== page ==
Take the 2-minute tour ×
Stack Overflow is a question and answer site for professional and enthusiast programmers. It's 100% free, no registration required.

My WPF application has behaviour triggered by the functions keys (F1-F12).

My code is along these lines:

private void Window_KeyDown(object sender, KeyEventArgs e)
{
    switch (e.Key)
    {
        case Key.F1:
        ...
        case Key.F2:
        ...
    }
}

This works for all F-keys except F10. Debugging, I find that e.Key == Key.System when the user presses F10.

In the enum definition, F10 = 99 and System = 156, so I can rule out it being a duplicate enum value (like PageDown = Next = 20).

So, how do I tell when the user presses F10?

Is it safe to check for Key.System instead? This feels a little dirty - might it be possible that Key.System would ever result from some other key being pressed? Or is there some setting somewhere that will make F10 report as Key.F10?

share|improve this question

4 Answers 4

up vote 7 down vote accepted

In addition to Yacoder's response, use the following to check for F10:

case Key.System:
  if (e.SystemKey == Key.F10)
  {
    // logic...
  }

The SystemKey property will tell you which System key was pressed.

share|improve this answer
    
That's cool. I find I also have to set e.Handled = true when e.Key == Key.System, to ensure the focus doesn't get left on the control box. (The control box is invisible in my app as I'm using WindowStyle = None, which makes the default F10 behaviour even more confusing for the user.) Also, e.Key == Key.System when the user presses the Alt key too - and maybe in some other cases - so e.SystemKey is definitely the way to go instead of just assuming it's F10. Thanks! –  teedyay Jan 21 '10 at 10:08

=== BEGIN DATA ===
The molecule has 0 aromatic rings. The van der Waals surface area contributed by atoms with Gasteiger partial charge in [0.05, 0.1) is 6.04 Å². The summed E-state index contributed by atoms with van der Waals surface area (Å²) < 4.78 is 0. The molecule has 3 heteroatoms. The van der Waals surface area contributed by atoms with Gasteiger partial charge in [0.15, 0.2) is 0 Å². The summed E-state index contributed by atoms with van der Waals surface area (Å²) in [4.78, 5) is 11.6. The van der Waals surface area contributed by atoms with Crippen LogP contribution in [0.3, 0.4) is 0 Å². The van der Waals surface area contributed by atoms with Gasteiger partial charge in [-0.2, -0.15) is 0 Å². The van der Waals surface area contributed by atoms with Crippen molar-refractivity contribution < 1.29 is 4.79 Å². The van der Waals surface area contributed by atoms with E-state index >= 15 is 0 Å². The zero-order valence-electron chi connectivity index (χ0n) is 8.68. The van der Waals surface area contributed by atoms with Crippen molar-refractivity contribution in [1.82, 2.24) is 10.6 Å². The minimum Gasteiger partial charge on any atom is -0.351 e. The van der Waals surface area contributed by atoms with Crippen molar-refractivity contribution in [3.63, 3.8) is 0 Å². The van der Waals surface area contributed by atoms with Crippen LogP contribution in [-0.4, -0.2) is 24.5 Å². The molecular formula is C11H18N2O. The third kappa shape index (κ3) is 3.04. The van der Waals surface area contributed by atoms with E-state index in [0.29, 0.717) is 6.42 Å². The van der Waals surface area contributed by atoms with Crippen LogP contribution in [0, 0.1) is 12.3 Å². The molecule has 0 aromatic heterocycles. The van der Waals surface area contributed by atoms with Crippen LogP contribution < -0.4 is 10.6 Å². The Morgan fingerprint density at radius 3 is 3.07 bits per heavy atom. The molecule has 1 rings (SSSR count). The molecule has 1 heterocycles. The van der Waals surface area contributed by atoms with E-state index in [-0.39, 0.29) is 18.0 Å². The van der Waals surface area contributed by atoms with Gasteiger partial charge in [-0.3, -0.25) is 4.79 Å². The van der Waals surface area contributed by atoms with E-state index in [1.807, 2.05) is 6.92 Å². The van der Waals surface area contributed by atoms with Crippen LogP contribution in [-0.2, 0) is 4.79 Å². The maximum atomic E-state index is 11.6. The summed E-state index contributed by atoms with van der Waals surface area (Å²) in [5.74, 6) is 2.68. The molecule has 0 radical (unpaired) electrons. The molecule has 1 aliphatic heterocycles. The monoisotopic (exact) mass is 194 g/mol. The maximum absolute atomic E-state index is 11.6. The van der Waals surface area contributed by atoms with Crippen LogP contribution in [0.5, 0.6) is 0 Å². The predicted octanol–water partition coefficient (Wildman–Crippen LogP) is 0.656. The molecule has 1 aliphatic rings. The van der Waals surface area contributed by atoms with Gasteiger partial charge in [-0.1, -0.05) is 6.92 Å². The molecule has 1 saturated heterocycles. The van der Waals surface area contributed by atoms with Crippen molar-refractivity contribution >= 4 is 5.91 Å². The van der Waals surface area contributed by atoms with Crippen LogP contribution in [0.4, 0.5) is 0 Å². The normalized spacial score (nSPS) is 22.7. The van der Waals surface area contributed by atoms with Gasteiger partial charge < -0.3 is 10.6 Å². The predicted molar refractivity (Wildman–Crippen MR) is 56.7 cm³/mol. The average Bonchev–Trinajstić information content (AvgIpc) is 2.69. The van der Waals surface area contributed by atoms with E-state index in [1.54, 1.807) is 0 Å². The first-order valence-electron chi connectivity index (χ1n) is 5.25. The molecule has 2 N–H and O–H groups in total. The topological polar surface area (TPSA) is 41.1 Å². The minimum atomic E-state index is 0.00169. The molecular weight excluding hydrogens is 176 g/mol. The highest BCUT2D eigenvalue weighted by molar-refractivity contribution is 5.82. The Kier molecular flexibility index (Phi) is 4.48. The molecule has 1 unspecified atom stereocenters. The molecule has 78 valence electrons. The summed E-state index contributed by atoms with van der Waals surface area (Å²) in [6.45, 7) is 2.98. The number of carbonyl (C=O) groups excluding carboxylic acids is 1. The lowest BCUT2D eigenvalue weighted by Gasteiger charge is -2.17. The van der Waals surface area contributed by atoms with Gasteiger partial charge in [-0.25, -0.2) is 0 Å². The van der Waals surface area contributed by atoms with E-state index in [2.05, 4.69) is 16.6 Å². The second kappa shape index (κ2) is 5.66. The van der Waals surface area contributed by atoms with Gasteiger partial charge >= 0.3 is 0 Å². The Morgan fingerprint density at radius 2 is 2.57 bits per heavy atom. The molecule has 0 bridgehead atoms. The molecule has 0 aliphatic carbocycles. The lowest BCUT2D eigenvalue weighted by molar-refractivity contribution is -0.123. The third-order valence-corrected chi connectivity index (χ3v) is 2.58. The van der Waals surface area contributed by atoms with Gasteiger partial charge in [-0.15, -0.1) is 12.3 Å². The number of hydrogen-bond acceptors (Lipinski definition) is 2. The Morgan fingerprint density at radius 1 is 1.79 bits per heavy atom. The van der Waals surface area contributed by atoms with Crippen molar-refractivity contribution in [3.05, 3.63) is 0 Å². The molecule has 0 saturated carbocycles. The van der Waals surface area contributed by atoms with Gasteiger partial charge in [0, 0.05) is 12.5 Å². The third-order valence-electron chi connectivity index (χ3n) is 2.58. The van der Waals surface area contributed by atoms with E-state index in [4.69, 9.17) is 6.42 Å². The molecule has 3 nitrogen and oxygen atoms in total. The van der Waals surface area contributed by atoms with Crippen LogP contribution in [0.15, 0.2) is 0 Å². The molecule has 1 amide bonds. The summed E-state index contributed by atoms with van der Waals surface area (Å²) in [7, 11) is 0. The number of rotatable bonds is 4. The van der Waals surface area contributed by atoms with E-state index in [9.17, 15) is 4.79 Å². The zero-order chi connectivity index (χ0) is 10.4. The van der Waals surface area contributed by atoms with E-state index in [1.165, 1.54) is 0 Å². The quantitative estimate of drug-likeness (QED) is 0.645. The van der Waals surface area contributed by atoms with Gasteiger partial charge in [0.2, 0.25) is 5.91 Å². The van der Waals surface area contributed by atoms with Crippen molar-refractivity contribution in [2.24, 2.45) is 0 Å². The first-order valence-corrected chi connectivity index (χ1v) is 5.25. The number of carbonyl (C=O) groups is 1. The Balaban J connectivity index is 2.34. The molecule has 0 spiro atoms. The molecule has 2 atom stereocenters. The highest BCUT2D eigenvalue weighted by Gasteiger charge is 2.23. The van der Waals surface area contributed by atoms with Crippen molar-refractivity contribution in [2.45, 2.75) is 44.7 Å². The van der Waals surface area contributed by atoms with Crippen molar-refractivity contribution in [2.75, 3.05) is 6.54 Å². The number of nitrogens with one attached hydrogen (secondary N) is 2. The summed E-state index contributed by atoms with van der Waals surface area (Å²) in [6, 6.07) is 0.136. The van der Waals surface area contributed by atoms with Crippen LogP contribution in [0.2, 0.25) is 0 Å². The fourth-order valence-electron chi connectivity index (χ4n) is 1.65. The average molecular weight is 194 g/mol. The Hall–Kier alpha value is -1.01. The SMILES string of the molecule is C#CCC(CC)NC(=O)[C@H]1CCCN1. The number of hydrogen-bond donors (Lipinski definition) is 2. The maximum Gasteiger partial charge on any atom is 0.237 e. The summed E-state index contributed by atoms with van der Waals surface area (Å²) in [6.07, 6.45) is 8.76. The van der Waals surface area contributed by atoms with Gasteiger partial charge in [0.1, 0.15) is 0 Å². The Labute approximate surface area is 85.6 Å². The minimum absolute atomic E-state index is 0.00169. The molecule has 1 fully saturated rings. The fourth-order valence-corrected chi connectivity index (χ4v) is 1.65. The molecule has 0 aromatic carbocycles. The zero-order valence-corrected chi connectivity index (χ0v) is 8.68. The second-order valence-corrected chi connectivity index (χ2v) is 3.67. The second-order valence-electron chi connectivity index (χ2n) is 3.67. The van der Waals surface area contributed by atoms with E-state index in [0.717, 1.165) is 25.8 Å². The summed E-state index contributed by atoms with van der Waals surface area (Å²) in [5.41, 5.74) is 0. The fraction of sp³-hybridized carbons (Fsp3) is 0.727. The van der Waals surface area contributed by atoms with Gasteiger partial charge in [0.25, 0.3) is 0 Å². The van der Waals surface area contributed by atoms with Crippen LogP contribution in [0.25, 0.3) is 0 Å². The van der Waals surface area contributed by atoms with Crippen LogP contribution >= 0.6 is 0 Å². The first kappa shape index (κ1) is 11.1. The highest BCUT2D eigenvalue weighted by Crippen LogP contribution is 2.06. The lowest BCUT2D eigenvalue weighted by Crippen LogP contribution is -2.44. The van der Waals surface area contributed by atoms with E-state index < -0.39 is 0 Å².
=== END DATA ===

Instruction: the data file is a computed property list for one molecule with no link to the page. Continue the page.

F10 launches the window menu. It's the same in all Windows apps.

It seems that Key.System is the expected value for the F10 key.

share|improve this answer

Answer with DataContext:



    public partial class BankView : UserControl
    {
        public BankView()
        {
            InitializeComponent();

            this.KeyDown += new KeyEventHandler(BankView_KeyDown);
        } 

        private void BankView_KeyDown(object sender, KeyEventArgs e)
        {
            try
            {
                switch (e.Key)
                {
                    case Key.F4:
                        ((BankViewModel)DataContext).OpenAccount();
                        break;
                }
            }
            catch (Exception ex)
            {
                ...
            }
        }

share|improve this answer

This worked for me, for F1

Private Sub Window_KeyDown(sender As Object, e As KeyEventArgs) Handles Me.KeyDown
    If (e.Key = Key.F1) Then
        ShowHelp()
    End If
End Sub
share|improve this answer

Your Answer

 
discard

By posting your answer, you agree to the privacy policy and terms of service.

Not the answer you're looking for? Browse other questions tagged or ask your own question.